leather quality

Submitted by chuck on 4/24/06 at 2:26 PM. ( )

I'm a novice with a couple of questions.
1. When a hide starts to slip badly enough that it is no longer suitable for a mount, is it likely possible to simply dehair it and have tanned for possibly a garment.

2. I'm wondering about the suitability of different animal hides for leather goods. For example, it seems to me that a prime northern coon hide, dehaired and tanned might be very useable. My own experience tells me (perhaps incorrectly) that other critters such as possum are simply too thin.

3. Can anyone recommend a good glove maker-(conventional work gloves)?

I'd appreciate any insights on this matter. Thanks. Chuck

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This response submitted by George on 4/24/06 at 2:40 PM. ( georoof@aol.com )

Coons and other small animals do not make good leather for apparel. Fine leathers, made from sheep, deer, and calf work better simply because after tanning and oiling they are "split". Not in a conventional sense, but rather in a "milling" sense. This allows for consistent thickness throughout which is imperative for good stitching on quality apparel.

I don't know what kind of work gloves you're referring to. Sam's Club sells packs of quality work gloves. I don't know the name brand but they're soft golden leather gloves with drawstrings. For quality doe skin gloves, I order them directly from W.B. Place in Wisconsin. 1-800-TAN HIDE.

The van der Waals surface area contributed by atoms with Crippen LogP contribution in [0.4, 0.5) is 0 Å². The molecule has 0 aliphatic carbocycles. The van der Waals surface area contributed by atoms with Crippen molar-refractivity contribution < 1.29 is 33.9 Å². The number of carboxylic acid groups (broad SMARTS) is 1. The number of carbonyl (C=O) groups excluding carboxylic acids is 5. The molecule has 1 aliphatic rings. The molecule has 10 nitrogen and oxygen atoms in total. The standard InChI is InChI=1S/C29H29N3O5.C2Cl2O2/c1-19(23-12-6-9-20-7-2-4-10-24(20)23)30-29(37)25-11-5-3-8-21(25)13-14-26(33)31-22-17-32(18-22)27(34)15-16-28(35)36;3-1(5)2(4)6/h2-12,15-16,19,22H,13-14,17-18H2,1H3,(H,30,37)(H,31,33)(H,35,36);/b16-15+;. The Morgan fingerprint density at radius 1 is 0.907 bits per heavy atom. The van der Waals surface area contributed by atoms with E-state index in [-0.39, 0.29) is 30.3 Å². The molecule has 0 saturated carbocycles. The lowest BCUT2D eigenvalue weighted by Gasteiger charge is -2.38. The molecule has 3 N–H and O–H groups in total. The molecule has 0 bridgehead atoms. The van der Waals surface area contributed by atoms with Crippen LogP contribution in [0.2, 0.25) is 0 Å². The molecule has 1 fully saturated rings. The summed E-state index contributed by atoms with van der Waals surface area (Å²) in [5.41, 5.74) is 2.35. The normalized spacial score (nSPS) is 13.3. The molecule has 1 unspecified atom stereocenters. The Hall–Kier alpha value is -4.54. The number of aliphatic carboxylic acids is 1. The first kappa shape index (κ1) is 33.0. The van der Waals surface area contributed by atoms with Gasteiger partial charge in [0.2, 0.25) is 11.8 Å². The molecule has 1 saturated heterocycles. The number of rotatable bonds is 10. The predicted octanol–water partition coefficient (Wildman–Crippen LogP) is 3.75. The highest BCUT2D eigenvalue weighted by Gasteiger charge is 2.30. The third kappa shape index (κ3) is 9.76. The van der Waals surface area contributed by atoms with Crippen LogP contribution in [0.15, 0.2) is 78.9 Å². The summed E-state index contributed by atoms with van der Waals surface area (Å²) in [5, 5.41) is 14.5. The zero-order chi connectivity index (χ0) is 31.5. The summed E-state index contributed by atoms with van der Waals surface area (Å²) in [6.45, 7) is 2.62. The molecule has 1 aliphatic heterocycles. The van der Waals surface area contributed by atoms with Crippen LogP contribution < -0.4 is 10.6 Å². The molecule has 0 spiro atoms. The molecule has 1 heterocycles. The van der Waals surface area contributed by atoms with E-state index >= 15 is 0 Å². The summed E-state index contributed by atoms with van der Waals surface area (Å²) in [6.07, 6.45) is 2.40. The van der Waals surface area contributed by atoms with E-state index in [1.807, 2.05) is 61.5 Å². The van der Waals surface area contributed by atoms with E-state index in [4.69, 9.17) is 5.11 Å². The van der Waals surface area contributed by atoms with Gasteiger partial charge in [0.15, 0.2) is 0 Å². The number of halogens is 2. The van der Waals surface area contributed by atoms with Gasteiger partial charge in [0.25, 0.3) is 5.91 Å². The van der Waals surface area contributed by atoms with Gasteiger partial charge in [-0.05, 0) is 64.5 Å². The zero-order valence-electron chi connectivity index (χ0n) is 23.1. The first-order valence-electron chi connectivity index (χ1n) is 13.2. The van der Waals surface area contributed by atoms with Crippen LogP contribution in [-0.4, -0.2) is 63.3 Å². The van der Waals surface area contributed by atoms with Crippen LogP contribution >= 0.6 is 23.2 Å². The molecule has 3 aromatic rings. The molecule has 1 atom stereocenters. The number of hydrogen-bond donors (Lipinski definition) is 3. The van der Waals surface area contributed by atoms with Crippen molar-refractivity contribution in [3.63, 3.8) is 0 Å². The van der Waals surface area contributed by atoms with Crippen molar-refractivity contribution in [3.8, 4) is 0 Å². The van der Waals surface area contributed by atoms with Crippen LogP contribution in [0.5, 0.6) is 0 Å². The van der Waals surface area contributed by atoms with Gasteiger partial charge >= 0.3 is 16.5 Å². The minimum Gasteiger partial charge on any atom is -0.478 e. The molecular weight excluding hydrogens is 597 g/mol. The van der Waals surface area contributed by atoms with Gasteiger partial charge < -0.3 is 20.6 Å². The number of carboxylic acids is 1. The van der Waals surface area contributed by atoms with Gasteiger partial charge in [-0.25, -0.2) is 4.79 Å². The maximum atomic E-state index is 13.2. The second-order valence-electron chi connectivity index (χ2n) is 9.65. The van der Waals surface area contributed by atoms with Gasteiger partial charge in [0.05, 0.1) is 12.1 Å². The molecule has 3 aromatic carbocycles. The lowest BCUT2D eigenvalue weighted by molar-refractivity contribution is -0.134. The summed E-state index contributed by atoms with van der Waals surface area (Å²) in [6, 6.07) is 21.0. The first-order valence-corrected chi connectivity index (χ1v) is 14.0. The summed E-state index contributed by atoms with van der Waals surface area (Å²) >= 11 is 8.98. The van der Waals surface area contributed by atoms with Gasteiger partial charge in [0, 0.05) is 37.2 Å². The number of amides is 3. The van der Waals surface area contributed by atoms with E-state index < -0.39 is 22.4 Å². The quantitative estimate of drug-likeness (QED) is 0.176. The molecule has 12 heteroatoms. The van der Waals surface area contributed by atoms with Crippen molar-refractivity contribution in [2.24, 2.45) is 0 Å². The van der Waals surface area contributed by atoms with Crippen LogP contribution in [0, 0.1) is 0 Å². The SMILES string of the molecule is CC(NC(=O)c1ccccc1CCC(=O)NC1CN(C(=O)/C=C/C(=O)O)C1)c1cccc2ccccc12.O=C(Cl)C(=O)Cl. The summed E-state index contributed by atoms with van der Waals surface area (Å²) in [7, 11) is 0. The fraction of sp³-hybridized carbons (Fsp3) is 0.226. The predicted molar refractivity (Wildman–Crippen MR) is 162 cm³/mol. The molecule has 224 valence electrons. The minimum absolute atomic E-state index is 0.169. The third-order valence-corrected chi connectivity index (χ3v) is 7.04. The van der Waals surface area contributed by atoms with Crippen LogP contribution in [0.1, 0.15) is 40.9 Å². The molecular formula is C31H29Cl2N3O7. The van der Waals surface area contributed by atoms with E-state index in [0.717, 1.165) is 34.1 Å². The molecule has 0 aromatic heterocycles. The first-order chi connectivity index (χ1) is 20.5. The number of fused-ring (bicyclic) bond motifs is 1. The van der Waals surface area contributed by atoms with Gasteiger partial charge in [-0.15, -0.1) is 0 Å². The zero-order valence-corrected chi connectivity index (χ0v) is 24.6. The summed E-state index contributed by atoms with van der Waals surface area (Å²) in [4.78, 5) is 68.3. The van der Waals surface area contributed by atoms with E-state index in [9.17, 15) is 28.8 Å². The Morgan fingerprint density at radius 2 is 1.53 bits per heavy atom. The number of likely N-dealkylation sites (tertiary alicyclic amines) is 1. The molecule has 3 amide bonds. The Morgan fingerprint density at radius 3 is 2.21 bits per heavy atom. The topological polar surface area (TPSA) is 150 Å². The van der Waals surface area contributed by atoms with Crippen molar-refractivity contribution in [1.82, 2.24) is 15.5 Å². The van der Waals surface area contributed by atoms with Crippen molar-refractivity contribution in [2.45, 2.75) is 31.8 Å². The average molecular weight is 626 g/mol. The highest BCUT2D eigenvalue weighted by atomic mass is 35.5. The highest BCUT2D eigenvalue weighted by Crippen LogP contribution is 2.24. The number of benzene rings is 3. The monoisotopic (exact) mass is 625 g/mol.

This response submitted by jrosbor on 4/26/06 at 1:35 PM. ( huntersdream3x@hotmail.com )

The leather and gloves (actualy all garments) from W.B Place is Awesome! When you have a deer skin tanned by them the weight of it comes out to be about 2-3oz and great to work with. The gloves they make are about 1.5-2oz and remain soft even after they get wet and dried a few times. Take Geroge's advice and give them a try. Joe

What about #1?

This response submitted by J on 4/27/06 at 12:34 PM. ( )

How about his first question?

Question #1

This response submitted by jrosbor on 4/27/06 at 4:52 PM. ( huntersdream3x@hotmail.com )

Yes you can use a slipping hide or cape to make leather. However, When you have bacteria or chemical slipage, it is not just causing damage to the hair or hair roots. It is also causing damage to the hide itself. Can it be done? Yes, but you end up with weaker leather.

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